The Library of Congress plan to archive all communication on Twitter has us wondering how history would sound if Twitter had been around in 1776.
Yes, the institution that in 1815 bought 6,487 of Jefferson's books to restore holdings burned in the War of 1812 announced on Thursday that it will archive every public tweet sent since March 2006.
Twitter's files have extraordinary potential to help anyone researching contemporary life, said Librarian of Congress James Billington in a statement announcing the move.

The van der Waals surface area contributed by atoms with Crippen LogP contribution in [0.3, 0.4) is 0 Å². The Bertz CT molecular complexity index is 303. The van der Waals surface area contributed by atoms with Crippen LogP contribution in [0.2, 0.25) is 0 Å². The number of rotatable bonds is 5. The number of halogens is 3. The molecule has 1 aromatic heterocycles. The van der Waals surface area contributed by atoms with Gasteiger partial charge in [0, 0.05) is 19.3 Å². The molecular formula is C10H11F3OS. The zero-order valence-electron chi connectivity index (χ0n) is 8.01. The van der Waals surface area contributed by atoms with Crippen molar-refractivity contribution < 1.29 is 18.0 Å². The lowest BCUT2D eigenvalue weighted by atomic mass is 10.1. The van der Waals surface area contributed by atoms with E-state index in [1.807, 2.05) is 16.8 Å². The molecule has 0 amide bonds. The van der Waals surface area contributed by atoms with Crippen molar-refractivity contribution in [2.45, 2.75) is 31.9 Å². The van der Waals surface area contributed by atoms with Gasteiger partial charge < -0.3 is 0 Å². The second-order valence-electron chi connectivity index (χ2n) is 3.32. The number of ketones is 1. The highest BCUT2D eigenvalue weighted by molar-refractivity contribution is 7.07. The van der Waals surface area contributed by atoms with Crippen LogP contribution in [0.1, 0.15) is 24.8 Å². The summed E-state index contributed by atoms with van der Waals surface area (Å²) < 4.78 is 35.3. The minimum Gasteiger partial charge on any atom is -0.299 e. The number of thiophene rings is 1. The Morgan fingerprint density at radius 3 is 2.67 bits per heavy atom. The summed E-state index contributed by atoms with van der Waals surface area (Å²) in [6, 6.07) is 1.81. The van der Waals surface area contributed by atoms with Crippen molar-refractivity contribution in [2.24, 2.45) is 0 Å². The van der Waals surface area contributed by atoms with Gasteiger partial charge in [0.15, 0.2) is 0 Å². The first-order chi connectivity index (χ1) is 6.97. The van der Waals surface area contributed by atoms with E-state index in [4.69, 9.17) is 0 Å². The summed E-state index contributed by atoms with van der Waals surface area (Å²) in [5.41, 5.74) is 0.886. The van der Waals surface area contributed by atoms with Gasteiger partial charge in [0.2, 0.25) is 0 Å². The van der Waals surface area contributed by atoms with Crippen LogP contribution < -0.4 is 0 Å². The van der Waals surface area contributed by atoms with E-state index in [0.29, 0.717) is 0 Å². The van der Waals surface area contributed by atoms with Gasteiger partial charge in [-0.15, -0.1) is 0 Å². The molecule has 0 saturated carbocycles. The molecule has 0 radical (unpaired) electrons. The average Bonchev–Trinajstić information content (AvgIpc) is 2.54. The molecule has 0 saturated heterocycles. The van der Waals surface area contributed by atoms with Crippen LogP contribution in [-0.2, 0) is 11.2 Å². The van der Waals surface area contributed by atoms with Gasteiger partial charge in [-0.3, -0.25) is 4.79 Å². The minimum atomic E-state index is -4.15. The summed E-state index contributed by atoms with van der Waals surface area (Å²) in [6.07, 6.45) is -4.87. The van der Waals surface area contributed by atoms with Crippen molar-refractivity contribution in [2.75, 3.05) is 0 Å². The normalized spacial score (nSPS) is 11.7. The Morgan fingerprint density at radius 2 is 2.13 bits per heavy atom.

"Anyone who wants to understand how an ever-broadening public is using social media to engage in an ongoing debate regarding social and cultural issues will have need of this material," said Mr. Billington.
Hmm – by our count that sentence is about 180 characters. And it's clipped from a quote that's a whole paragraph. Billington is going to have to start tightening things up if he's going to get in the 140-character-per-message Twitter spirit.
Jefferson got $23,940 for his stacks when the Library of Congress bought them to replace material the British had torched. The books included works of history, literature, and natural philosophy in a number of languages.
Now these will be supplemented with, among other things, the tweets of Canadian pop star Justin Bieber. ("...Time for school. Back to learning. Haha.")